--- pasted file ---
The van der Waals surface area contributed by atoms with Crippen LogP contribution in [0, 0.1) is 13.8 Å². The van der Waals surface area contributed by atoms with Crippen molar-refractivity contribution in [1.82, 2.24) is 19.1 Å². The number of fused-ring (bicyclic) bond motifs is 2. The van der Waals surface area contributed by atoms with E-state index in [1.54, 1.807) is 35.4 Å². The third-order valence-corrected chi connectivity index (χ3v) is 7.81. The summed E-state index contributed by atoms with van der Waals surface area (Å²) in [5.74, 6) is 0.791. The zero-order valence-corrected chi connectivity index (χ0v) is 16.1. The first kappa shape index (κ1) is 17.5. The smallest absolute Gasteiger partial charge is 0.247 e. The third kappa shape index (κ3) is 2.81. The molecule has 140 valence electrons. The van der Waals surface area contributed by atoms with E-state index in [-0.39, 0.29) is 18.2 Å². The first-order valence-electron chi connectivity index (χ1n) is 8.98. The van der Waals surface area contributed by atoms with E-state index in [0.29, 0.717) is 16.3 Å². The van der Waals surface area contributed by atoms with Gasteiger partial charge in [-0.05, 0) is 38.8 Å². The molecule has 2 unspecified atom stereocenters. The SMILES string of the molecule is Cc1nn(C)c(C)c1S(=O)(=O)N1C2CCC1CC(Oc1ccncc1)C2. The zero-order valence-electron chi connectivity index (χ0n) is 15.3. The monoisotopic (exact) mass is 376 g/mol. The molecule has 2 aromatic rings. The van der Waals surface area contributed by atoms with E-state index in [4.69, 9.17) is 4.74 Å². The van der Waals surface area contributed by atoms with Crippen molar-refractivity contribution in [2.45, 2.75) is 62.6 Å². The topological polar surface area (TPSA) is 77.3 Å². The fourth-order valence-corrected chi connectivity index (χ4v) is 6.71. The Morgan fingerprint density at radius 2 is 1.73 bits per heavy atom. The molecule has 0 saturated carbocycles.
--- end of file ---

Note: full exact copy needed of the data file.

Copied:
The van der Waals surface area contributed by atoms with Crippen LogP contribution in [0, 0.1) is 13.8 Å². The van der Waals surface area contributed by atoms with Crippen molar-refractivity contribution in [1.82, 2.24) is 19.1 Å². The number of fused-ring (bicyclic) bond motifs is 2. The van der Waals surface area contributed by atoms with E-state index in [1.54, 1.807) is 35.4 Å². The third-order valence-corrected chi connectivity index (χ3v) is 7.81. The summed E-state index contributed by atoms with van der Waals surface area (Å²) in [5.74, 6) is 0.791. The zero-order valence-corrected chi connectivity index (χ0v) is 16.1. The first kappa shape index (κ1) is 17.5. The smallest absolute Gasteiger partial charge is 0.247 e. The third kappa shape index (κ3) is 2.81. The molecule has 140 valence electrons. The van der Waals surface area contributed by atoms with E-state index in [-0.39, 0.29) is 18.2 Å². The first-order valence-electron chi connectivity index (χ1n) is 8.98. The van der Waals surface area contributed by atoms with E-state index in [0.29, 0.717) is 16.3 Å². The van der Waals surface area contributed by atoms with Gasteiger partial charge in [-0.05, 0) is 38.8 Å². The molecule has 2 unspecified atom stereocenters. The SMILES string of the molecule is Cc1nn(C)c(C)c1S(=O)(=O)N1C2CCC1CC(Oc1ccncc1)C2. The zero-order valence-electron chi connectivity index (χ0n) is 15.3. The monoisotopic (exact) mass is 376 g/mol. The molecule has 2 aromatic rings. The van der Waals surface area contributed by atoms with E-state index in [4.69, 9.17) is 4.74 Å². The van der Waals surface area contributed by atoms with Crippen molar-refractivity contribution in [2.45, 2.75) is 62.6 Å². The topological polar surface area (TPSA) is 77.3 Å². The fourth-order valence-corrected chi connectivity index (χ4v) is 6.71. The Morgan fingerprint density at radius 2 is 1.73 bits per heavy atom. The molecule has 0 saturated carbocycles.